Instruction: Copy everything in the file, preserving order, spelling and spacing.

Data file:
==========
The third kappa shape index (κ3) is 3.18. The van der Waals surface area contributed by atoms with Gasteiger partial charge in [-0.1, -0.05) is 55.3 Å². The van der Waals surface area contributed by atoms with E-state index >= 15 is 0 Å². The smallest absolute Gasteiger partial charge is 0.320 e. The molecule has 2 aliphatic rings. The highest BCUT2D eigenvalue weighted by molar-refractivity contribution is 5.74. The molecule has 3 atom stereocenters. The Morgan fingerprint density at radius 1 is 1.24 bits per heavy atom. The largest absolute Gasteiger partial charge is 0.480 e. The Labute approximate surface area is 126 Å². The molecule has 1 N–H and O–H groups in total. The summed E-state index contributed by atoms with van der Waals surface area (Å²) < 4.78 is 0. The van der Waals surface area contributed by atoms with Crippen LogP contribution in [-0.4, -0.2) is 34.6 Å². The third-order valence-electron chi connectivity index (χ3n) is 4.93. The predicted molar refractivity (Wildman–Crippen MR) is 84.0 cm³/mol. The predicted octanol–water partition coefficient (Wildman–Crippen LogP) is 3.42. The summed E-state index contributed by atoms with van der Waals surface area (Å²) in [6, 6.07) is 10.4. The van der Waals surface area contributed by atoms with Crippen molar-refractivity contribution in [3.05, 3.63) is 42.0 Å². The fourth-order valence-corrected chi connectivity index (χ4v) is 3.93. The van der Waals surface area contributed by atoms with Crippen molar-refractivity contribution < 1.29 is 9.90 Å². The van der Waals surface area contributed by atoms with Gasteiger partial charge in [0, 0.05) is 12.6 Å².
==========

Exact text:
The third kappa shape index (κ3) is 3.18. The van der Waals surface area contributed by atoms with Gasteiger partial charge in [-0.1, -0.05) is 55.3 Å². The van der Waals surface area contributed by atoms with E-state index >= 15 is 0 Å². The smallest absolute Gasteiger partial charge is 0.320 e. The molecule has 2 aliphatic rings. The highest BCUT2D eigenvalue weighted by molar-refractivity contribution is 5.74. The molecule has 3 atom stereocenters. The Morgan fingerprint density at radius 1 is 1.24 bits per heavy atom. The largest absolute Gasteiger partial charge is 0.480 e. The Labute approximate surface area is 126 Å². The molecule has 1 N–H and O–H groups in total. The summed E-state index contributed by atoms with van der Waals surface area (Å²) < 4.78 is 0. The van der Waals surface area contributed by atoms with Crippen LogP contribution in [-0.4, -0.2) is 34.6 Å². The third-order valence-electron chi connectivity index (χ3n) is 4.93. The predicted molar refractivity (Wildman–Crippen MR) is 84.0 cm³/mol. The predicted octanol–water partition coefficient (Wildman–Crippen LogP) is 3.42. The summed E-state index contributed by atoms with van der Waals surface area (Å²) in [6, 6.07) is 10.4. The van der Waals surface area contributed by atoms with Crippen molar-refractivity contribution in [3.05, 3.63) is 42.0 Å². The fourth-order valence-corrected chi connectivity index (χ4v) is 3.93. The van der Waals surface area contributed by atoms with Crippen molar-refractivity contribution < 1.29 is 9.90 Å². The van der Waals surface area contributed by atoms with Gasteiger partial charge in [0, 0.05) is 12.6 Å².